The left-hand panel with all available shapes helps to build a diagram from scratch. The right-hand panel contains fields for changing style, size, and arrangement of diagram elements. The toolbar at the top of the editor allows resetting the changes and zooming in/out.

Besides that, to simplify the work with diagrams, developers have implemented hotkeys support. Now you can use:

  • Ctrl + C — to copy a shape
  • Ctrl + V– to paste a shape
  • Ctrl + Z — to revert the latest action
  • Del — to delete a shape
  • Arrows — to move a shape left/right/up/down

A set of new configuration options for shapes and connectors provides additional opportunities for styling. For example, you can define the shape’s angle of rotation, color, stroke, the font color of a shape’s text, the radius of connector’s rounded corners and much more.

In addition to the described functionality, the DHTMLX Diagram Library brings new possibilities for customization via CSS. Now you can use CSS to change the style of connector’s lines, arrows, and modify the look of connectors between diagram components.

Selection.js. Create Visual DOM Selections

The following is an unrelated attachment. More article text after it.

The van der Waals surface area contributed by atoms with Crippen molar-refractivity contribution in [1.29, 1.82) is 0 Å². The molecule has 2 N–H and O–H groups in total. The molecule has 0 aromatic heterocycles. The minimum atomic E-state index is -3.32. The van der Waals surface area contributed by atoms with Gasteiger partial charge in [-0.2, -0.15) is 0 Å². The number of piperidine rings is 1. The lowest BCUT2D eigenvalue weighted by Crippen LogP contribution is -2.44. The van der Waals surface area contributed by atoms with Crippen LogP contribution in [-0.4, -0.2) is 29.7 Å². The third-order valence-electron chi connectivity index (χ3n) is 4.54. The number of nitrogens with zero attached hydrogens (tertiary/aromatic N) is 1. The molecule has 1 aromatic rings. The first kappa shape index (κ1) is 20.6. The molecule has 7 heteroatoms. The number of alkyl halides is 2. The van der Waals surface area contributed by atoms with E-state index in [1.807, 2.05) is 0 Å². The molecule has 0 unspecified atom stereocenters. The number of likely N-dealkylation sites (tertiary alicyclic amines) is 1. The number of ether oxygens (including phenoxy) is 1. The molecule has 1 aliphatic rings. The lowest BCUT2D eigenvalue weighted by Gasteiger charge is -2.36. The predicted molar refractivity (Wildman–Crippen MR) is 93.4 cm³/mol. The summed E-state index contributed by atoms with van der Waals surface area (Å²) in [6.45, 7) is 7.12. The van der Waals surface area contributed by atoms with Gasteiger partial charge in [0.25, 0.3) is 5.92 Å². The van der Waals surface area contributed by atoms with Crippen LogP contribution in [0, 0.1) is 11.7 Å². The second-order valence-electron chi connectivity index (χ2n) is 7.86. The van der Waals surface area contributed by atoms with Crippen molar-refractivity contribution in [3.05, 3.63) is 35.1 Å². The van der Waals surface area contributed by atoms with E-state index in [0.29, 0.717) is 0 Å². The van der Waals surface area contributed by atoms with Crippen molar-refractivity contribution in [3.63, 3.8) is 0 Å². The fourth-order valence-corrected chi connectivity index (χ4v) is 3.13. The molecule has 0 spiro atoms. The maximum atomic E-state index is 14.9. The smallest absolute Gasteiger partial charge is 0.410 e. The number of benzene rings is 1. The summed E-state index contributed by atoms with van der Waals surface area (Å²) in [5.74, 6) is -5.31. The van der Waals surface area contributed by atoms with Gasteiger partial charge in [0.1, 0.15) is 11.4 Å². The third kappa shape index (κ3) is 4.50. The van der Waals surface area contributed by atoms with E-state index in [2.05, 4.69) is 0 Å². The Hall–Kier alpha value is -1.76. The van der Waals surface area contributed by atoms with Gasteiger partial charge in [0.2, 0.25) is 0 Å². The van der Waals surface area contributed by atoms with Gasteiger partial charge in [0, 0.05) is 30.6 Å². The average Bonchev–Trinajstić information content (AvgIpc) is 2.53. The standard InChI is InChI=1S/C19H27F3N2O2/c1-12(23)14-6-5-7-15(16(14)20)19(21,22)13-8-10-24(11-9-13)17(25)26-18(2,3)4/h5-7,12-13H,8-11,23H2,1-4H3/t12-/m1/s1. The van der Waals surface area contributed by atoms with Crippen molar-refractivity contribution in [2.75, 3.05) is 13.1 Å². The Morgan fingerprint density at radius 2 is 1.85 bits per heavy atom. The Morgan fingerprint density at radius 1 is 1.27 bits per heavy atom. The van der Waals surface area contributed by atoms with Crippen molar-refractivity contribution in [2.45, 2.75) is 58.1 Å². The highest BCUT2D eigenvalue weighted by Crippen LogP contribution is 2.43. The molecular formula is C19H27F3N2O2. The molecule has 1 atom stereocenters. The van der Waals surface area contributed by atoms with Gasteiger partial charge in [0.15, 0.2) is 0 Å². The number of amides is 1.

This lightweight and easy-to-use selection library allows enabling visual DOM-selection. You can check this demo to see how everything works. Selection.js supports modern touch devices, works with Node.js, doesn’t require jQuery, and weighs only 3KB gzipped.

To use Selection.js, you can either install it via the NPM package manager or use CDN. The library allows making all elements with a given class selectable. A bunch of useful options, methods, and events allows customizing the behavior of the library.

nanoJS. A Tiny JavaScript Library for DOM Manipulation

nanoJS is a really tiny (approximately 100 lines of code, 0.6 Kb compressed) JavaScript library for basic DOM manipulations. This library has syntax simple to jQuery and supports chaining. Apart from being super-duper lightweight, this library is also super-duper customizable. You can easily add or remove methods without breaking anything. All methods are unrelated so adding or removing one or two won’t affect the library. Therefore, nanoJS can become the basis for your own custom-made library.